Slow going for China's ambitions to make the yuan a global currency, survey finds

Karen Yeung

China's effort to promote the yuan as a global currency has made only marginal progress in the last three years, according to an international survey conducted by the Bank for International Settlements (BIS).

The yuan kept its ranking as the world's eighth most-traded currency, with a daily average turnover of US$284 billion, up from US$202 billion three years ago, according to the BIS' triennial survey of foreign exchange, indicating that it is evolving into an international currency very slowly.

The yuan's share of all currency trades rose to 4.3 per cent from the 4.0 per cent in the 2016 snapshot, the survey showed.

By comparison, the US dollar retained its place as the world's dominant currency, with a turnover of US$5.82 trillion. The US dollar was on one side of 88 per cent of all currency trades, little changed from three years ago. It was also the second currency in 95 per cent of all yuan-denominated transactions.

The euro was the second most-traded currency, involved in 32 per cent of all transactions, while the Japanese yen kept its third place with a share of 17 per cent.

Analysts said the fact that yuan-based transactions had changed so little over the last three years indicated that the Chinese currency would not overtake the US dollar any time soon, with the data showing that the greenback remained the currency of choice for invoicing trade transactions by most countries.

With strict capital controls in place, China is gradually opening its domestic markets up to foreigners. Progress in having international central banks include yuan-denominated assets in their foreign exchange reserves was slow, traders and asset managers said.

"No matter how much money inflows you are encouraging, the currency is still not very free if you do not allow outflows," said Eugenia Fabon Victorino, Skandinaviska Enskilda Banken's head of Asia strategy. "It takes much more than opening the capital account to make the yuan an invoicing currency."

The Basel-based international financial institution " which represents major central banks and sets minimum capital rules for banks " carried out the survey in April, collecting data from nearly 1,300 banks and other dealers in 53 jurisdictions.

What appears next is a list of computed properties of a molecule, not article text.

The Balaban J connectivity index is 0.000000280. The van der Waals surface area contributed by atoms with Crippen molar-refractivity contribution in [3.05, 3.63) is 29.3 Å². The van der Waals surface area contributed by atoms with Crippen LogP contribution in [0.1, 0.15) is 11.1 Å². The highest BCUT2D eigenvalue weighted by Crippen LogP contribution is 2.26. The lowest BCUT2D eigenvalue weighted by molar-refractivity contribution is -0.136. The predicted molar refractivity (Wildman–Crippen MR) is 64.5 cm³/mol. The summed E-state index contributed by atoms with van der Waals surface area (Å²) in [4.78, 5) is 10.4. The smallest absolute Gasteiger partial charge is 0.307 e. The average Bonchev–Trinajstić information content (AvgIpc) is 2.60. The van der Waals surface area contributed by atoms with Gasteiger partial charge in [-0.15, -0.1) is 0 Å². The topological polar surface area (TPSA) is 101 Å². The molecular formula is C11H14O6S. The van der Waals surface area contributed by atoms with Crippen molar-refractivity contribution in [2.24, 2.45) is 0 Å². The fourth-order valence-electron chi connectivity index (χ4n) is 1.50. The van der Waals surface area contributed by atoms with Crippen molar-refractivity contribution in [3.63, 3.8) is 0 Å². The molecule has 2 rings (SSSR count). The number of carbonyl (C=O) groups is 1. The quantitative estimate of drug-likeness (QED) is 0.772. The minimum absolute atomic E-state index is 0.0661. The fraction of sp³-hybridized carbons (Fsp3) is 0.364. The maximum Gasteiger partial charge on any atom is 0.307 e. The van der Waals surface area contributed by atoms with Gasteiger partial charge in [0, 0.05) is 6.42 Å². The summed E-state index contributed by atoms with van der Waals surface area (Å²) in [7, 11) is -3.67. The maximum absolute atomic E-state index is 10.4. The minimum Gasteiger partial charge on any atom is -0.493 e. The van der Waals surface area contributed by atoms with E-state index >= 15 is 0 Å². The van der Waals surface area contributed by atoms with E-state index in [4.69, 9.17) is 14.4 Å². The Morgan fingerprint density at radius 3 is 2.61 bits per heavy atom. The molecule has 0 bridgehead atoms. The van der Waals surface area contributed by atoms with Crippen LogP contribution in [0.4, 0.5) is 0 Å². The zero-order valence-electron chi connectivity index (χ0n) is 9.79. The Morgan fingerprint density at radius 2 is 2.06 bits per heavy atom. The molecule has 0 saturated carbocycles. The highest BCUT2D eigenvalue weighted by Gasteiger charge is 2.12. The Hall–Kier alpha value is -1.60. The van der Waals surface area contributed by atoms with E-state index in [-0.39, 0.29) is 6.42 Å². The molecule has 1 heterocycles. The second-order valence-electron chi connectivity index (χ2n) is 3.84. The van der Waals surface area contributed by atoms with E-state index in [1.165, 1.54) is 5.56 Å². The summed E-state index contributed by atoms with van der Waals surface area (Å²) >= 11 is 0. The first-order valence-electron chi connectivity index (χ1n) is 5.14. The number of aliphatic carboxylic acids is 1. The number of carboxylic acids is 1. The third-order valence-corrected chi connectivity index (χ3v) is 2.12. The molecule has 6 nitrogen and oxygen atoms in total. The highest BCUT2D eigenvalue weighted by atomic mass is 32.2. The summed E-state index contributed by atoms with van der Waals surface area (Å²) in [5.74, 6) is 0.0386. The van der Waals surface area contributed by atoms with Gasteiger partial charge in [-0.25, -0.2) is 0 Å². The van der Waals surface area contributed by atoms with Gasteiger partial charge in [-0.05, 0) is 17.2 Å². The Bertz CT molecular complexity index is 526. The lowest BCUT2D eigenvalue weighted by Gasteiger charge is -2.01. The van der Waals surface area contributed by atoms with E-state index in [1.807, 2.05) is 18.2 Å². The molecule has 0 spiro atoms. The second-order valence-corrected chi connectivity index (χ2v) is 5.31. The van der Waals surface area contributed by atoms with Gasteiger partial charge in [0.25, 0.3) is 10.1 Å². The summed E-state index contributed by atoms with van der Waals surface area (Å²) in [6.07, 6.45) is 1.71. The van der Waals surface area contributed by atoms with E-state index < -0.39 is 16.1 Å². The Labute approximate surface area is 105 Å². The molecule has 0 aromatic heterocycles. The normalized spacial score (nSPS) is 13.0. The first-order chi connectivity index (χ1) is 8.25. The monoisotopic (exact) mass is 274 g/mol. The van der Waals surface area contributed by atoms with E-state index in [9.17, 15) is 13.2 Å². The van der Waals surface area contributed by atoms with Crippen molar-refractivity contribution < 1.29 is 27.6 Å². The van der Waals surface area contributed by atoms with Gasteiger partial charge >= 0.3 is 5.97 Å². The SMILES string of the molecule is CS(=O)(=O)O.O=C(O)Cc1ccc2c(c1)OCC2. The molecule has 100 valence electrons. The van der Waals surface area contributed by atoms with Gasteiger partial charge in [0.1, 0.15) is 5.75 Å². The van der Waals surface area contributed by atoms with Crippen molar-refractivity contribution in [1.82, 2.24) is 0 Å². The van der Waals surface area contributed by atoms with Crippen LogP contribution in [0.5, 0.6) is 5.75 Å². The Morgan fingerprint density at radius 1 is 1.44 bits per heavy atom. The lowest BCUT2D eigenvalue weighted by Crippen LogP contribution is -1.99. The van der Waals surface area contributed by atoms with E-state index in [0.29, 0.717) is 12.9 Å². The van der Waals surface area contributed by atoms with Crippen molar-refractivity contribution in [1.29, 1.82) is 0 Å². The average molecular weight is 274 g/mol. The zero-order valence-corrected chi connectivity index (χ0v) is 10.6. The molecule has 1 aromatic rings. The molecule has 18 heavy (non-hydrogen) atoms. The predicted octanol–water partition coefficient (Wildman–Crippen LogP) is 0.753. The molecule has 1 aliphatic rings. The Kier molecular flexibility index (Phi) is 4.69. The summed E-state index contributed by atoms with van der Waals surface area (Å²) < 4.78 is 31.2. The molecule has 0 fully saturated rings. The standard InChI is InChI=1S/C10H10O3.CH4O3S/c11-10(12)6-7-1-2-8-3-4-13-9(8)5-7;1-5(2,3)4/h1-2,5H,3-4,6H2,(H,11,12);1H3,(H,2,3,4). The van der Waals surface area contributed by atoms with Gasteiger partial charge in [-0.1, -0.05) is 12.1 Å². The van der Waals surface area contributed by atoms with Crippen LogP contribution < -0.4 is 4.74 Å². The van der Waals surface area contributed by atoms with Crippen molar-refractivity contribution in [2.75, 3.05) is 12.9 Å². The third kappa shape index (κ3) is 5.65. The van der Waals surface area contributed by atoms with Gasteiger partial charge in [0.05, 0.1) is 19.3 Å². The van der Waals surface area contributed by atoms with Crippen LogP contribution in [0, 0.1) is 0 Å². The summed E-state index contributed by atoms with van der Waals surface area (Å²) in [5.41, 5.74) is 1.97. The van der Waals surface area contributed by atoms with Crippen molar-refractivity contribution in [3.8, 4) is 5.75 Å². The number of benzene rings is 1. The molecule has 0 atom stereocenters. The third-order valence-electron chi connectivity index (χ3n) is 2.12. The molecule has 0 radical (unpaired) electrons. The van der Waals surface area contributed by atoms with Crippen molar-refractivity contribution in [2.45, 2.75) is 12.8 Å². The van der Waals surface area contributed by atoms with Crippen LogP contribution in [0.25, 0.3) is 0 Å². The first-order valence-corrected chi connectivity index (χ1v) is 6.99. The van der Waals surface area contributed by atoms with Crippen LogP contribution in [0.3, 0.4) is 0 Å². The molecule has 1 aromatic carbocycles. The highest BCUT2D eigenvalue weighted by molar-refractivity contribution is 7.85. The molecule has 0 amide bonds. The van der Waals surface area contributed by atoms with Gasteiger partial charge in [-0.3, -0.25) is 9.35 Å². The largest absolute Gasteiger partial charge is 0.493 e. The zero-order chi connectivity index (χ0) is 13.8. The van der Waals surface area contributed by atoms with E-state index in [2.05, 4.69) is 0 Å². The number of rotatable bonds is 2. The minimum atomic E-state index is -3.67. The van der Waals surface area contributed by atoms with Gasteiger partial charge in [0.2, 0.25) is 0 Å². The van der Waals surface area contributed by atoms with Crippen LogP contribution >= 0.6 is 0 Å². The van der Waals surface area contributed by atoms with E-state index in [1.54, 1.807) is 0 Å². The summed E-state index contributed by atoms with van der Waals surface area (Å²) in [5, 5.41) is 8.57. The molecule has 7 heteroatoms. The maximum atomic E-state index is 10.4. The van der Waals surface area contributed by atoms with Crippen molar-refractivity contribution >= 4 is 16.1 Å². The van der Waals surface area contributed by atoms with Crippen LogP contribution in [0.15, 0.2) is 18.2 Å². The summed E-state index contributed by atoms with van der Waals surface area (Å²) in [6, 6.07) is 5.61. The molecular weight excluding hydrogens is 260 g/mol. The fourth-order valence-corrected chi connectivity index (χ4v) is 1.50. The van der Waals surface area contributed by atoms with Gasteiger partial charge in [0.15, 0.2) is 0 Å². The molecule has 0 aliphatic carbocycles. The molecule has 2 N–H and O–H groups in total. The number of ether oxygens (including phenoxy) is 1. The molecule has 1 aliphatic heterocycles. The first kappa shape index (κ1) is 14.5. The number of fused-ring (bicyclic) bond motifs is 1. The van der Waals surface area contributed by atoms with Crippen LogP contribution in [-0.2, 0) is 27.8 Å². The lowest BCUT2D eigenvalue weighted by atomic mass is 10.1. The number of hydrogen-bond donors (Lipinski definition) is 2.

Daily average trading volume in global foreign exchange markets reached US$6.6 trillion per day in April 2019, up from US$5.1 trillion three years earlier, the BIS said.

In terms of foreign currency sales desk activity, mainland China recorded a significant rise in trading to US$136 billion in 2019, an 87 per cent increase since 2016, the BIS said. Mainland China thus climbed to the eighth-largest foreign exchange trading centre, up from 13th in the last survey.

The five largest financial centres remained, in order, Britain, the United States, Hong Kong, Singapore and Japan, which together made way for 79 per cent of all foreign exchange trades, it added.

In its latest steps to open up its financial markets to attract foreign investment and internationalise the yuan, China last week scrapped the quota limits for foreign investors under the qualified foreign institutional investor (QFII) scheme, and the renminbi qualified foreign institutional investor (RQFII) programme.

But the lifting of the QFII limit was seen as entirely symbolic given that only about a third of its US$300 billion quota was being used.

"It is inconceivable to see that companies would switch their invoicing currency into a currency that is not fully floating. You have to have a really open capital account, which we are far from right now," Victorino said.